Life & Culture

Questioning Belief, by Raphael Zarum – review: An essential resource that helps integrate Judaism with modernity

A consummate communicator, Zarum tackles medieval thinkers with a light touch


Rabbinical scholars: Rabbi Dr Raphael Zarum, Louis Jacobs, Joseph Hertz and David Nieto. Far left: Rabbi Dr Zarum’s book

In his book Mateh Dan published in 1714, Rabbi David Nieto of Bevis Marks Synagogue incorporated science to explain Jewish belief. He was the first in a line of prominent British rabbinic scholars, which would include Hertz, Jacobs and Sacks, who have demonstrated that there is no rupture between Judaism and the modern world. Raphael Zarum, the Dean of the London School of Jewish Studies, formerly Jews’ College, is now stepping into that line.

Questioning Belief is not a work of apologetics. It does not try to persuade its readers that Judaism was right all along. Rather it responds to the “deep and difficult questions” that Zarum hears as a lecturer and rabbi, questions that come from “an honest desire to better appreciate our religious tradition”. It does so in a personal way: we get the sense throughout that it is the author who is the questioner.

He offers responses rather than answers. There is a difference. Answers are rigid, they fossilise, their relevance changes with the circumstances. The answers to questions raised by the creation chapters in Genesis are not the same today as 200 years ago. Responses remain open, they encourage further discussion, new ways of thinking.

The 12 chapters of the book are divided into three sections, on origins, ethics and belief. Each section contains four chapters, one question per chapter, all structured similarly; the question is explored in depth before responses are offered. There is a biblical symmetry to the book that passes without remark. All that is lacking are paragraphs of 70 words apiece.

The section on origins was probably the easiest to deal with, for alongside his depth of Jewish learning Zarum has a doctorate in theoretical physics. He harnesses evolution, archaeology, astronomy, genetics and more to respond to questions about creation, evolution, the Flood and the Exodus. This sounds heavy but it is not at all. He is a consummate communicator, and tackles medieval thinkers with the same light touch as when he explains why, as a child, he became disillusioned with Superman.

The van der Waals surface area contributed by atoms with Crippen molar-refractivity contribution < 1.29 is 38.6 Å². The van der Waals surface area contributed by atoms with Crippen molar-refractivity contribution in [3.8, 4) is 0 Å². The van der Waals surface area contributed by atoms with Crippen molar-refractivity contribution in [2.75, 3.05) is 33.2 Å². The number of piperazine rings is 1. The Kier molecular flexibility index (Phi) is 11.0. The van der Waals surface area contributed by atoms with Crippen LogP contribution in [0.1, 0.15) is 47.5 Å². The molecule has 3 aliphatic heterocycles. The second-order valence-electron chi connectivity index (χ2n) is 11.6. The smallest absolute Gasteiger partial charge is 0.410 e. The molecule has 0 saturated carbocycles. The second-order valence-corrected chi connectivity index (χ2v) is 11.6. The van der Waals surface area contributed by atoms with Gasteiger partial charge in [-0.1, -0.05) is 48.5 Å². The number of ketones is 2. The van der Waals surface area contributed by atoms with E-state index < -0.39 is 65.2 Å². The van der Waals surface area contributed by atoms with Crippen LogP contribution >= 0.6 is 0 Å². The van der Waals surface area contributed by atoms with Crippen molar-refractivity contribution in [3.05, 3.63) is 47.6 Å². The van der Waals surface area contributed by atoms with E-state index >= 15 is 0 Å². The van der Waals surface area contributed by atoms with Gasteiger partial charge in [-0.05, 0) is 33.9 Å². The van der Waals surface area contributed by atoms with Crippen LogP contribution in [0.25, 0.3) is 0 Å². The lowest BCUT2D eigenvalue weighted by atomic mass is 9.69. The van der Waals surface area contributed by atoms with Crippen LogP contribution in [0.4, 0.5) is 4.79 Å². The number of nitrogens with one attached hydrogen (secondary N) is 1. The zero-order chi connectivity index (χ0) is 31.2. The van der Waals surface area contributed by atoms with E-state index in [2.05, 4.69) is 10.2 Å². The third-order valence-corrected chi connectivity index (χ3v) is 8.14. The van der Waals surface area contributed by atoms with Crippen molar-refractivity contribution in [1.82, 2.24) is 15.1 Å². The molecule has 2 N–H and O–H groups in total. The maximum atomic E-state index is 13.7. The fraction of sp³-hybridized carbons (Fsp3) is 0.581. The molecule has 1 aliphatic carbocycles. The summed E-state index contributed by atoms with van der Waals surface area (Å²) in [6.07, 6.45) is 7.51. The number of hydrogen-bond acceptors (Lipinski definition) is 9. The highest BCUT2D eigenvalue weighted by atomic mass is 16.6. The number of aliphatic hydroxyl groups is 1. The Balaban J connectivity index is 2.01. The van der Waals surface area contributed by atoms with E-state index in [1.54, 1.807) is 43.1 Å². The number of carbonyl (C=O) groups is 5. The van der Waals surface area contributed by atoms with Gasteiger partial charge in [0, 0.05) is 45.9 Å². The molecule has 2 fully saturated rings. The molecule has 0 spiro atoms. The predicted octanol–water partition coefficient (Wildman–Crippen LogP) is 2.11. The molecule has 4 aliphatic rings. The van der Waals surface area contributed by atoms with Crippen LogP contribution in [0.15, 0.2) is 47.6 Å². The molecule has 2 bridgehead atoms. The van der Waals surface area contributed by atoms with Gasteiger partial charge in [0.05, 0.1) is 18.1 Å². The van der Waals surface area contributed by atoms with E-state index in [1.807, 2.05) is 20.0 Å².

Questions about ethics are more challenging. The Torah’s approval of slavery jars with modern sensibilities. Zarum follows Maimonides in showing that the Torah aims to regulate practices that were widespread throughout the ancient world, pointing out that the overall thrust is to oblige slave owners to exercise compassion. He quotes Sacks that the legislation is part of a process to make people realise that slavery is wrong. But these days we know slavery is wrong; why do we need to read regulations designed to apply in antiquity?

However, and this is the genius of Questioning Belief, we are reading responses, not answers. They lead us down new avenues – to consider for example the evils of modern slavery and to recognise the role we can play in its eradication. The first question he tackles in the belief section is not, as one might imagine: "Is there a God?” It is: “What does it mean to believe in God?” It is a more profound question, focusing on the nature of belief rather than personal conviction. In a sense the framing of this question epitomises the value of the book as a guide for people struggling with serious questions, those not fortunate enough to have experienced an epiphany, or who do not accept everything they are told.

It would have been useful to have had a bibliography or guide for further reading, and an index too. But we can’t have everything. Questioning Belief is an essential book for those on the quest to integrate Judaism with modernity. The quest that links Raphael Zarum with his scholarly British, rabbinic predecessors.

Questioning Belief  by Raphael Zarum, £22.99, Koren Publishers/The Toby Press 

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